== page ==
May 092019
 

draw from the holsterDraw from The holster, according to Karl Rehn, a well-known instructor in the Austin Texas area with KR Training “Is a skill very few instructors are certified to teach”. Presentation and draw from the holster is taught properly by very few instructors. Approximately one percent of all instructors are qualified to teach this skill. That’s only one out of a hundred certified to teach this important skill.

Personal Protection Outside The Home (PPOTH) is the only way certification can be gained from the NRA’s Instructor certification program. Draw from The holster is a skill that takes many hours of prerequisite training and is the only NRA certification that actually certifies instructors for that particular task. Instructors that teach basic pistol from the NRA have not been trained in these skills, according to Karl in his new book “Strategies and Standards for Defensive Handgun Training.”

I see many people with improper or inappropriate holsters in my classes. The primary purpose of a holster is to allow access to a handgun while protecting the trigger and trigger guard, in addition, the handgun holster should have enough retention that if it is turned upside down the gun will be retained and not fall out of the holster. Also, holsters that collapse and do not hold their shape can be very hazardous. Many of the holsters that come with guns in the original box are not adequate concealed carry holsters.

Many people never learn a proper and efficient draw from the holster and end up with a version of something they saw on YouTube or some other place on the internet. With all these bad habits in place, accidents are a common event. Draw from the holster is a skill that must be honed and practiced with of course proper equipment. When you first start out, slow and correct positioning is the most important aspect. Speed comes from being smooth and smooth is fast enough.  As with any technique, there are often several ways to do it.  Some teach the five-step draw some teach a four-step procedure. Some like Karl believe teaching a ready position which is part of your draw stroke gives you a good index position for some close quarters training and shooting without full extension.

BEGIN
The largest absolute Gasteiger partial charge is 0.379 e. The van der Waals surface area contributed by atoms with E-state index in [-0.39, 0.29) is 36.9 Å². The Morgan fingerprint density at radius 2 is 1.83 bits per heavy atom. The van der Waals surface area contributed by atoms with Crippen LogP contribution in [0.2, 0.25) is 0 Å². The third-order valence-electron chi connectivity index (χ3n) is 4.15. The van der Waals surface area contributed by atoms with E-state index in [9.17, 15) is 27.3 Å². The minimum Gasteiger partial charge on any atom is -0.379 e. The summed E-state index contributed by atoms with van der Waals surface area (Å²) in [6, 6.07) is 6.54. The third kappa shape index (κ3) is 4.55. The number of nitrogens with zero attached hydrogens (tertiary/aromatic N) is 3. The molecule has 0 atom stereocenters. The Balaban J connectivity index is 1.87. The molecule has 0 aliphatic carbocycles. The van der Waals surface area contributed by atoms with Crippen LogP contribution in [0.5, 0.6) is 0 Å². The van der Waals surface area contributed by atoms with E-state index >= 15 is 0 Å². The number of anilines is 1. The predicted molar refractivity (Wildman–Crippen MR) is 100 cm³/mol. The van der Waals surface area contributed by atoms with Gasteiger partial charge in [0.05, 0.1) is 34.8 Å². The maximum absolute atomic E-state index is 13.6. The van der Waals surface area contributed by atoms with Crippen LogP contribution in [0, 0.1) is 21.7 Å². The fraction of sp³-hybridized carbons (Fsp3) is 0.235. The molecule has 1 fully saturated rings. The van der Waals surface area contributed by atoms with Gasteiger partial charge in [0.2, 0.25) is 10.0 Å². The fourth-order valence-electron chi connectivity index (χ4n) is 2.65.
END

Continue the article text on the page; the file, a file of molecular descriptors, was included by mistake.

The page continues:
Some of these shooting techniques should not be done without someone watching to make sure that you’re doing it safely and not being a hazard to others around you. Safety for both yourself and others is paramount and of course, safety rule number three must be followed at all times. Any failure to apply all the safety rules in this process can result in holes in your body that your creator did not put there when you were born. We are lucky here to have a range that allows drawing from the holster. The strongside belt holster technique is the only method allowed at our range. Any other type of draw is against the rules and has to be done with the supervision of an approved instructor.

One of my mentors Partick Watts, a Law Enforcement Firearms Instructor spent many hours with me honing my skills including the draw form the holster techniques that I use today.

Get that draw from the holster training that can make the difference. Contact me today to set a time for us to hone your draw from the holster skills and make you a better and safer concealed carry practitioner.

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